Experts believe that personality disorders develop from combined genetic, environmental, and social factors. Research has shown a higher prevalence in people with a first-degree family member diagnosed with schizophrenia, indicating a genetic component to the disorder. The rate of occurrence may be slightly higher in males [1]

Diagnosing schizotypal personality disorder

Schizotypal personality disorder symptoms must occur most of the time, across multiple settings and have been present by early adulthood to meet criteria for diagnosis. As personality continuously develops throughout childhood, adolescence, and early adulthood, diagnosis usually does not occur until at least 18.

A psychologist or psychiatrist is most likely to diagnose schizotypal personality disorder. A physical exam may be completed to rule out medical causes. The psychological evaluation will include questions about mental health, family history, social support, and the timeframe of symptoms. Psychological testing may also be administered. 

Schizotypal personality disorder shares diagnostic criteria and symptoms with other mental health disorders, including psychotic disorders, neurodevelopmental disorders, substance use disorders, and other personality disorders. Certain medical conditions, particularly those involving the central nervous system and brain, can cause personality changes [1]

A formal evaluation for diagnosis is important to rule out these other conditions, and to determine the most appropriate treatment. 

Prevention of schizotypal personality disorder

Since there is no known cause of schizotypal personality disorder, there is no known way to prevent it from developing. Early recognition of symptoms and commitment to psychotherapy is key to managing symptoms.

Treatment for schizotypal personality disorder

Those seeking treatment generally do so out of concern for related symptoms of anxiety, depression, or relationship difficulties. Schizotypal personality disorder is usually treated through psychotherapy; however, sufferers may find this challenging due to the interpersonal element of psychotherapy and the need for self-disclosure and attachment. Furthermore, the social isolation that occurs within the disorder can make it even more challenging to seek out support in the first place.


Detachment from others plays a significant role in the severity of other symptoms for those with schizotypal personality. Psychotherapy can be highly beneficial if somebody with the disorder works with a therapist with knowledge and experience of the condition and with whom they can build an authentic, trusting relationship.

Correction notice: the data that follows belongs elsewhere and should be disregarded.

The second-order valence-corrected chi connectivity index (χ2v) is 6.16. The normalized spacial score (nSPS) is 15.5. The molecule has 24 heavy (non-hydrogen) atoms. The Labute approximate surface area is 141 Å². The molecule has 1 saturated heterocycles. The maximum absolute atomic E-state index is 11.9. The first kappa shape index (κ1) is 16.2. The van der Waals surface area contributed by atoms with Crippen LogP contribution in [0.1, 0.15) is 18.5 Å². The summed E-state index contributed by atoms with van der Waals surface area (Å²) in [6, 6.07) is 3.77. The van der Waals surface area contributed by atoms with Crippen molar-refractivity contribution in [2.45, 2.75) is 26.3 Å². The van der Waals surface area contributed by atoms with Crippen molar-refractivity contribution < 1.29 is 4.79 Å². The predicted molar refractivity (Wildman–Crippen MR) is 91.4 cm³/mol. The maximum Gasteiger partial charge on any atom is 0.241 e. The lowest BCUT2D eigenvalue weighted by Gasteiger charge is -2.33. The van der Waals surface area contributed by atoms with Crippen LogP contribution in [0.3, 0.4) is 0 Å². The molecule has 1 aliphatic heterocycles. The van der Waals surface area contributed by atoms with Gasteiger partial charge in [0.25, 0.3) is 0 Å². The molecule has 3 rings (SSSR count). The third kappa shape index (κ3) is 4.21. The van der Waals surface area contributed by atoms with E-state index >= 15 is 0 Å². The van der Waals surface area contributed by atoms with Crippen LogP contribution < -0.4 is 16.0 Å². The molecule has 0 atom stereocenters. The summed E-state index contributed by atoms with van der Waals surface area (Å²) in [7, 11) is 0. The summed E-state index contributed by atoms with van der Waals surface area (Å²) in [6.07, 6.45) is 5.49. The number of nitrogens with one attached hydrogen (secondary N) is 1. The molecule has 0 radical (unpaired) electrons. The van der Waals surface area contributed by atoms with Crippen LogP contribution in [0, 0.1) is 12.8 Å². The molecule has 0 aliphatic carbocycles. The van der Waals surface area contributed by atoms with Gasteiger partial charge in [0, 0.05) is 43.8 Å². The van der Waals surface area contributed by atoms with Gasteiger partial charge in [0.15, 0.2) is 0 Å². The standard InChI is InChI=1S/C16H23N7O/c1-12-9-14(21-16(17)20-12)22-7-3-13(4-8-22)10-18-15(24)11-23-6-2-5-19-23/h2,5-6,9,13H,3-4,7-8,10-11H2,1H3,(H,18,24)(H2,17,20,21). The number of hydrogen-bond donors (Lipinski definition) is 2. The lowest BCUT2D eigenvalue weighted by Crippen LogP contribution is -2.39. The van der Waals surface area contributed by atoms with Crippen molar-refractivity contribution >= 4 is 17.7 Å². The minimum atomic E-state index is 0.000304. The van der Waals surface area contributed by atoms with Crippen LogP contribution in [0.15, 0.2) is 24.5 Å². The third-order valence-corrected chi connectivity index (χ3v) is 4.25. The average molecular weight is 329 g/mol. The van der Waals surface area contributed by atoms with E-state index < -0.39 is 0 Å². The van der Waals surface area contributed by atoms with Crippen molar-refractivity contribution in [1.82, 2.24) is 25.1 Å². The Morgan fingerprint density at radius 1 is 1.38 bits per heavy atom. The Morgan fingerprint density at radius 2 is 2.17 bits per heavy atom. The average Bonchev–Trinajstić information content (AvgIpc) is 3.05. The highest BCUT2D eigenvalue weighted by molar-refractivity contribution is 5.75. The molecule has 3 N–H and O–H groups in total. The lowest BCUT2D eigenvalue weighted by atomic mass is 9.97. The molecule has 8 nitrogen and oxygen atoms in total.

Cognitive behavioral therapy is a commonly used treatment approach focusing on skills building and learning to recognize and change unhelpful thought patterns. It can also help manage anxiety symptoms commonly experienced by people with schizotypal personality disorder.

Family therapy is also helpful for schizotypal personality disorder treatment and is recommended in conjunction with individual therapy. Family therapy involves family members learning ways of providing support, working together, and establishing healthy attachments [3].


There are no specific medications used to treat schizotypal personality disorder. A medical provider may prescribe medication to treat comorbid symptoms such as antianxiety medication, antidepressant medication, or antipsychotics [3]

Self-care for schizotypal personality disorder

Schizotypal personality disorder symptoms often worsen during stressful periods. The following self-care practices can help to both prevent and manage stress, and reduce daily symptoms. 

  • Try new things. Confidence builds through achievement and the development of new skills. Self-confidence is a protective factor against stress.
  • Develop routines. Following a daily routine has been shown to reduce feelings of stress, anxiety, and depression. 
  • Get adequate sleep. Sleep is an integral part of managing stress and improving overall well-being. It plays a large role in managing paranoid ideation and transient psychosis.
  • Eat healthily. Eating regular meals throughout the day helps regulate blood sugar and stress hormones in the body.